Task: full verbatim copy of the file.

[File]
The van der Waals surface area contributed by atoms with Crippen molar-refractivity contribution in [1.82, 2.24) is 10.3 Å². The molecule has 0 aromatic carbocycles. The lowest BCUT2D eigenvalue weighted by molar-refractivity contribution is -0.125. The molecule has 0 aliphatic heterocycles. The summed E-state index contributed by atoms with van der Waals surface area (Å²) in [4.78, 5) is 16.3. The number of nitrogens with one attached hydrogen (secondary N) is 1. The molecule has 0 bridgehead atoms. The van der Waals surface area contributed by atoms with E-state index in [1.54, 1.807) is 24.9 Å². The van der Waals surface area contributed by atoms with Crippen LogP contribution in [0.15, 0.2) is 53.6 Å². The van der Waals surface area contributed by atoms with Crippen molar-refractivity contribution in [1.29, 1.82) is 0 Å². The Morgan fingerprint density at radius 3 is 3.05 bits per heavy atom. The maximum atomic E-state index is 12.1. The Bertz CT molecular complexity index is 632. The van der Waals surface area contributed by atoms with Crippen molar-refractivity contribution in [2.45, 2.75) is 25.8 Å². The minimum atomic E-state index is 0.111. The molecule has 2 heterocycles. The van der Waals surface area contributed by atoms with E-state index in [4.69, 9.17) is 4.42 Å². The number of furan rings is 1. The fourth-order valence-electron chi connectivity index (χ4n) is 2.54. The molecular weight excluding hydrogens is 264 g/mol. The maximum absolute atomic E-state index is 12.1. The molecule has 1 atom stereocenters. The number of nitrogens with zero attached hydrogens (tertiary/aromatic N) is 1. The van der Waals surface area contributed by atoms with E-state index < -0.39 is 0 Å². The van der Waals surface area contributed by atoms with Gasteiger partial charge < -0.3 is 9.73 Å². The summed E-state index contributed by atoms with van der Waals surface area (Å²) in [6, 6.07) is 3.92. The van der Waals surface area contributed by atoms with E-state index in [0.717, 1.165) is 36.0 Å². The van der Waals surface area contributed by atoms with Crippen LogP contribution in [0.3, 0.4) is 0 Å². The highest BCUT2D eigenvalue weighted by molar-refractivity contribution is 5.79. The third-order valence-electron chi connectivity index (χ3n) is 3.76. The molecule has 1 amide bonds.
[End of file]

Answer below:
The van der Waals surface area contributed by atoms with Crippen molar-refractivity contribution in [1.82, 2.24) is 10.3 Å². The molecule has 0 aromatic carbocycles. The lowest BCUT2D eigenvalue weighted by molar-refractivity contribution is -0.125. The molecule has 0 aliphatic heterocycles. The summed E-state index contributed by atoms with van der Waals surface area (Å²) in [4.78, 5) is 16.3. The number of nitrogens with one attached hydrogen (secondary N) is 1. The molecule has 0 bridgehead atoms. The van der Waals surface area contributed by atoms with E-state index in [1.54, 1.807) is 24.9 Å². The van der Waals surface area contributed by atoms with Crippen LogP contribution in [0.15, 0.2) is 53.6 Å². The van der Waals surface area contributed by atoms with Crippen molar-refractivity contribution in [1.29, 1.82) is 0 Å². The Morgan fingerprint density at radius 3 is 3.05 bits per heavy atom. The maximum atomic E-state index is 12.1. The Bertz CT molecular complexity index is 632. The van der Waals surface area contributed by atoms with Crippen molar-refractivity contribution in [2.45, 2.75) is 25.8 Å². The minimum atomic E-state index is 0.111. The molecule has 2 heterocycles. The van der Waals surface area contributed by atoms with E-state index in [4.69, 9.17) is 4.42 Å². The number of furan rings is 1. The fourth-order valence-electron chi connectivity index (χ4n) is 2.54. The molecular weight excluding hydrogens is 264 g/mol. The maximum absolute atomic E-state index is 12.1. The molecule has 1 atom stereocenters. The number of nitrogens with zero attached hydrogens (tertiary/aromatic N) is 1. The van der Waals surface area contributed by atoms with E-state index < -0.39 is 0 Å². The van der Waals surface area contributed by atoms with Gasteiger partial charge < -0.3 is 9.73 Å². The summed E-state index contributed by atoms with van der Waals surface area (Å²) in [6, 6.07) is 3.92. The van der Waals surface area contributed by atoms with E-state index in [0.717, 1.165) is 36.0 Å². The van der Waals surface area contributed by atoms with Crippen LogP contribution in [0.3, 0.4) is 0 Å². The highest BCUT2D eigenvalue weighted by molar-refractivity contribution is 5.79. The third-order valence-electron chi connectivity index (χ3n) is 3.76. The molecule has 1 amide bonds.